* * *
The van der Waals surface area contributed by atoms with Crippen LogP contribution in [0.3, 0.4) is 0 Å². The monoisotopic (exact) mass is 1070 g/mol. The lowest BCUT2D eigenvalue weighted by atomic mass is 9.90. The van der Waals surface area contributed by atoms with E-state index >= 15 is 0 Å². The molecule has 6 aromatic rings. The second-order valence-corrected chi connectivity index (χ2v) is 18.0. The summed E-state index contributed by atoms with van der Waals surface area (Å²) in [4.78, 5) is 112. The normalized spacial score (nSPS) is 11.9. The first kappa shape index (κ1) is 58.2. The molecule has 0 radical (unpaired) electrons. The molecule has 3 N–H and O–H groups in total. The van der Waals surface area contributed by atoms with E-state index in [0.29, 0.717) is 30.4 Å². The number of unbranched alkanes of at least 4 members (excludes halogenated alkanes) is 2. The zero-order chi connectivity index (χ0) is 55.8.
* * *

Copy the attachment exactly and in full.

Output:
The van der Waals surface area contributed by atoms with Crippen LogP contribution in [0.3, 0.4) is 0 Å². The monoisotopic (exact) mass is 1070 g/mol. The lowest BCUT2D eigenvalue weighted by atomic mass is 9.90. The van der Waals surface area contributed by atoms with E-state index >= 15 is 0 Å². The molecule has 6 aromatic rings. The second-order valence-corrected chi connectivity index (χ2v) is 18.0. The summed E-state index contributed by atoms with van der Waals surface area (Å²) in [4.78, 5) is 112. The normalized spacial score (nSPS) is 11.9. The first kappa shape index (κ1) is 58.2. The molecule has 0 radical (unpaired) electrons. The molecule has 3 N–H and O–H groups in total. The van der Waals surface area contributed by atoms with E-state index in [0.29, 0.717) is 30.4 Å². The number of unbranched alkanes of at least 4 members (excludes halogenated alkanes) is 2. The zero-order chi connectivity index (χ0) is 55.8.